Tampa became the latest epicenter of cyber attacks as Twitter and YouTube accounts belonging to U.S. Central Command, headquartered at MacDill Air Force Base, were temporarily taken over by a group calling itself the CyberCaliphate, which claims to be aligned with the Sunni insurgent group Islamic State.
It remains unclear whether there is any connection between the group, being investigated by the FBI for hacking media websites in New Mexico and Maryland, according to The Associated Press. But the hacks appear to be fairly unsophisticated and officials say the hackers did not access any classified information or networks.
Before Centcom shut down the accounts for several hours, the hackers posted what Centcom officials say was unclassified information that included names and addresses of retired U.S. military general officers, Powerpoint slides about military operations in Asia and threats against U.S. military personnel.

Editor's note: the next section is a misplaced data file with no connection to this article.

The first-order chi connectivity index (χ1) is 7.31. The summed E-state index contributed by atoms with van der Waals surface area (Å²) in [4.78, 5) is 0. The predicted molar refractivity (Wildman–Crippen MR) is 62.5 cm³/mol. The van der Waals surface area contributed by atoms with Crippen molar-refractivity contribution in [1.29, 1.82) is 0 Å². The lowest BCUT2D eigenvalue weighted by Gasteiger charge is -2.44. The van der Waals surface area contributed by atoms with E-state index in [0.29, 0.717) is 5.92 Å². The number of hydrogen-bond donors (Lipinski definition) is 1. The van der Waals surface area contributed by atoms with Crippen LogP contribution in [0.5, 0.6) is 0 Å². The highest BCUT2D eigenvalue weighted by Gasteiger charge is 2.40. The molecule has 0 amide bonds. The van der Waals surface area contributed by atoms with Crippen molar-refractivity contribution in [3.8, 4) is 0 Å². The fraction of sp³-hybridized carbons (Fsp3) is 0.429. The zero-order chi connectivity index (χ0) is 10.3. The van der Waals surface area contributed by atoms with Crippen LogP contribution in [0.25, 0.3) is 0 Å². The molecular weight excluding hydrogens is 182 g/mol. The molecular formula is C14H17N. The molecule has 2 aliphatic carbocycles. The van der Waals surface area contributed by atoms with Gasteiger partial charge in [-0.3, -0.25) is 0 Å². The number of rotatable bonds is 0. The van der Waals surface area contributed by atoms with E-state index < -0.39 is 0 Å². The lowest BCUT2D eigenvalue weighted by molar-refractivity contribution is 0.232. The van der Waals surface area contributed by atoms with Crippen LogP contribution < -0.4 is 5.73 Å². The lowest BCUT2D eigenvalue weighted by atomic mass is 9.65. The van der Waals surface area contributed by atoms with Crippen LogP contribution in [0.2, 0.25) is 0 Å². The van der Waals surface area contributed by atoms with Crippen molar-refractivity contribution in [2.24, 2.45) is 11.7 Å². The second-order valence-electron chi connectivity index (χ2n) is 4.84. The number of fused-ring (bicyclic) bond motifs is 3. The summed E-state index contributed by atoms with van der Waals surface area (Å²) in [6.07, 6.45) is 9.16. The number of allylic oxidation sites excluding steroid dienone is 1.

The command, which oversees U.S. military operations in Iraq, Syria, Afghanistan and 17 other nations in the Middle East and Southwest Asia, is treating the incident as “cybervandalism.”
“Our initial assessment is that no classified information was posted and that none of the information posted came from Centcom’s server or social media sites,” according to a statement from the command. “Additionally, we are notifying appropriate (Pentagon) and law enforcement authorities about the potential release of personally identifiable information and will take appropriate steps to ensure any individuals potentially affected are notified as quickly as possible.”
Centcom restored the social media sites about 10 p.m. Monday.
The sites “reside on commercial, non-Defense Department servers” and both were temporarily taken offline “while we look into the incident further,” according to the statement. “Centcom’s operational military networks were not compromised and there was no operational impact to U.S. Central Command.”